Steven Levy on the Burden of Twitter:
"Guilty. I feel guilty that I have a blog and haven't contributed to it for seven months. Guilty that all my pals on Facebook post cool pictures, while the last shots I uploaded were of Fourth of July fireworks—from 2007. Guilty that I haven't Dugg anything since, well, ever.
It's not that I don't like social networking—I adore it. I love the way it transforms my ragged circle of contacts and acquaintances into something approaching a community. Every site becomes a personalized small town where strangers don't stay that way for long. I'm fascinated by the quirks and preferences my 'friends' reveal through comments, status reports, and alerts.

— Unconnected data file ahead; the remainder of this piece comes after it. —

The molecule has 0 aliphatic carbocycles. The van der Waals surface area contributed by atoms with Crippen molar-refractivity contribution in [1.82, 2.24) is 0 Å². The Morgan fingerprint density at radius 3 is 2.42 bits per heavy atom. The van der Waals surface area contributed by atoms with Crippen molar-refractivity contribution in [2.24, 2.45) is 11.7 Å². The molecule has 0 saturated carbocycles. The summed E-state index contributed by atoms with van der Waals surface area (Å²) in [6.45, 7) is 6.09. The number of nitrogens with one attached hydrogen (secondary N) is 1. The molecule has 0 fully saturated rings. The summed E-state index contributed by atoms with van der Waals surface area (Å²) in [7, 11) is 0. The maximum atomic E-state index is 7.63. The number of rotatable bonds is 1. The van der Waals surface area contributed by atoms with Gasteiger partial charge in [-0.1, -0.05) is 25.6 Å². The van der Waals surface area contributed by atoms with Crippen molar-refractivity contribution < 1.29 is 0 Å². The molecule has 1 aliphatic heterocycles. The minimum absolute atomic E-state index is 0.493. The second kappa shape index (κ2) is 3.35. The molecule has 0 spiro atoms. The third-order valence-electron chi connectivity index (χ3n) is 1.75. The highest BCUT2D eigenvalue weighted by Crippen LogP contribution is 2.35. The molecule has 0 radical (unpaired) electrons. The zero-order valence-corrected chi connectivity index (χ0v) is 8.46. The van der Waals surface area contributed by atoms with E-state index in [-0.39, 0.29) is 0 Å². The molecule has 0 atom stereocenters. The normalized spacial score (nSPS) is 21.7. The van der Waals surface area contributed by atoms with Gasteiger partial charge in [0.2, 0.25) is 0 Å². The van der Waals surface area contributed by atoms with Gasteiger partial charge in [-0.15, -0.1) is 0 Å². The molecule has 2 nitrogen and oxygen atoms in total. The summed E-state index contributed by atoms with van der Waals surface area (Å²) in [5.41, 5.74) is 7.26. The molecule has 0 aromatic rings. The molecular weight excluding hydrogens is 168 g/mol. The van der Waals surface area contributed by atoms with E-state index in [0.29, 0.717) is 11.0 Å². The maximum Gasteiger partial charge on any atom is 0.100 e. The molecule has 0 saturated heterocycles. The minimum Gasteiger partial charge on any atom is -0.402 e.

That's where my guilt comes in. Because of time constraints and just plain reticence, I worry that I'm snatching morsels from the information food bank without making any donations. Instead of healthy, reciprocal participation, I'm flirting with parasitic voyeurism.
So, driven by guilt, I try to pitch in. I post Facebook status reports, send iPhone snapshots to Flickr, link my Netflix queue with FriendFeed. But as my participation increases, I invariably suffer another psychic downside of social networking: remorse.
The more I upload the details of my existence, even in the form of random observations and casual location updates, the more I worry about giving away too much. It's one thing to share intimacies person-to-person. But with a community? Creepy."